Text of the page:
Timber Butte Garden after the pre-work is done

Jacob, the bummer lamb helps Nancy seed the onion bed

Tri uses his homemade seeder to seed the onion bed

The vineyard – prepared for spring growth

Timber Butte has had a blessed early spring with record breaking rainfalls in March and April. The creeks are running and the hills look more like Ireland than southwestern Idaho.  The horse trough has been ice free for weeks now and the trees are greener by the day as they begin to leaf out. Spring has sprung and with it comes the motivation to prepare the orchard, garden and vineyard for another season of productive growth.

I’ve learned from years of experience that preparation is everything when it comes to produce. The more I invest up front the easier the day to day maintenance through the growing season becomes.  Building elk proof fences, raised beds, installing efficient irrigation system (even with timers), and building composting mounds take forethought, financial investment and time consuming work, but the pay offs are more than worth it.


In the Garden  

In the garden Nancy and I try to make improvements to the infrastructure every year. For example, in past years we had worked to enrich our soil by developing a system of taking the manure from the barn, the chicken coop and the duck pen and piling it into two different piles. One that comes straight from the animal pens and another that is aged for over a year. In this pile I add grass clippings, moldy hay, wood chip bedding and sawdust from the shop. Several times during the year I turn the pile with my tractor bucket until it becomes fully enriched soil. Another year we invested in the cedar planks to build raised beds so we could control the soil, and another year I spent many days drilling holes in hundreds of feet of PVC pipe to build a Mittleider system of irrigation (See entry #208 under Agriculture category).

This year I replaced half of my raised bed soil with fresh compost; a task that took several days of shoveling, but when we planted our early rows of potatoes, onions, beans and peas it was rewarding to be able to work the soil with my hands. I used my home-make seed planter (See entry #198 under Agriculture category) to set the seed holes at exact depths and spacing. This was one more of those tools I invested a little extra time in to make the job like seeding not only quicker, but better.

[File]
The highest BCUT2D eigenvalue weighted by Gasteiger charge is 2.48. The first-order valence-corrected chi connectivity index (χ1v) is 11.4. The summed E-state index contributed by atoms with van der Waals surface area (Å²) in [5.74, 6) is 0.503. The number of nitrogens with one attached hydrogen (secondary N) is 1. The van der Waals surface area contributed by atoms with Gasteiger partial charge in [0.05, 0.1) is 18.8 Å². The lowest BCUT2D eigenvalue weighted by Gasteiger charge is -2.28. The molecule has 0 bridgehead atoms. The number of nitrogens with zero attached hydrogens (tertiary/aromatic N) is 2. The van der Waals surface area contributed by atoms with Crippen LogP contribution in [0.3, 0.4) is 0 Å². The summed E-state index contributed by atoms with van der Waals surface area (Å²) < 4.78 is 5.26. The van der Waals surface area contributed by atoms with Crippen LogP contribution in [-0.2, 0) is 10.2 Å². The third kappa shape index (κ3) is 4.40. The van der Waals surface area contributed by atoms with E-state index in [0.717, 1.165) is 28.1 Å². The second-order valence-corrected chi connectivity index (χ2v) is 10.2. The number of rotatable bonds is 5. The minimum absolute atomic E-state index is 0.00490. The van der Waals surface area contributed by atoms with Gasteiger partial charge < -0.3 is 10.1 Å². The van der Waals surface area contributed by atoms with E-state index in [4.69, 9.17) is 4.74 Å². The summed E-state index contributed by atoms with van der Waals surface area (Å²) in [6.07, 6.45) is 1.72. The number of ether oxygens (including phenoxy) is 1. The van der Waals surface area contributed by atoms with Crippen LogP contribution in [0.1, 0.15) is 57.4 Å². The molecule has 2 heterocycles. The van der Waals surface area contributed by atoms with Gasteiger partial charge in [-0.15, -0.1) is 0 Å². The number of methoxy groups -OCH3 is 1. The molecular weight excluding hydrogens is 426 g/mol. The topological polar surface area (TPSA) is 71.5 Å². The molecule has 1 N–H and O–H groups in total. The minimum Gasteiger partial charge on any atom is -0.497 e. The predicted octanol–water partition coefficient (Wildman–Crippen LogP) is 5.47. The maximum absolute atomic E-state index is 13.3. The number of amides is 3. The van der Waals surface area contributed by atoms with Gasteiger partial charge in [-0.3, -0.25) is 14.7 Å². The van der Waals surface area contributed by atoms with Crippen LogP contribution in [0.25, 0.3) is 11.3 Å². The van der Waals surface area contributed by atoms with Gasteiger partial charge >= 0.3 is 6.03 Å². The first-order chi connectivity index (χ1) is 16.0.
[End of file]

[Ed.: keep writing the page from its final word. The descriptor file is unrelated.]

The Vineyard and Orchard

I include the orchard and the vineyard into one category here because they are enclosed within the same fenced area and have similar needs. Because we grow organic produce we avoid using pesticides or weed killing chemicals. This requires extra work up front. Most commercial vineyards use Roundup between the vine stalks to keep weeds from taking over. Cutting or hoeing weeds in a large vineyard or orchard is not only time consuming backbreaking work, but dangerous for the plants. It is very easy to lose concentration while doing such a mundane task and de-bark a tree or vine with the string of a weed-eater; I know because I’ve done it more than once. Therefore I take the time to cover the rows with flacks of old hay or straw which not only stops the weeds from growing, but holds moisture in the ground.  This saves water and enables it to irrigate the deep roots.  I do the same with the fruit trees.

The vineyard and orchard required as much, if not more, preliminary infrastructure as the vegetable garden. Like the garden it had to be fenced to keep both deer and elk at bay (See entry #214 -115 under Agriculture category). Irrigation and trellis systems took hours of time consuming work to compete, but in the end the Falls harvests have been abundant.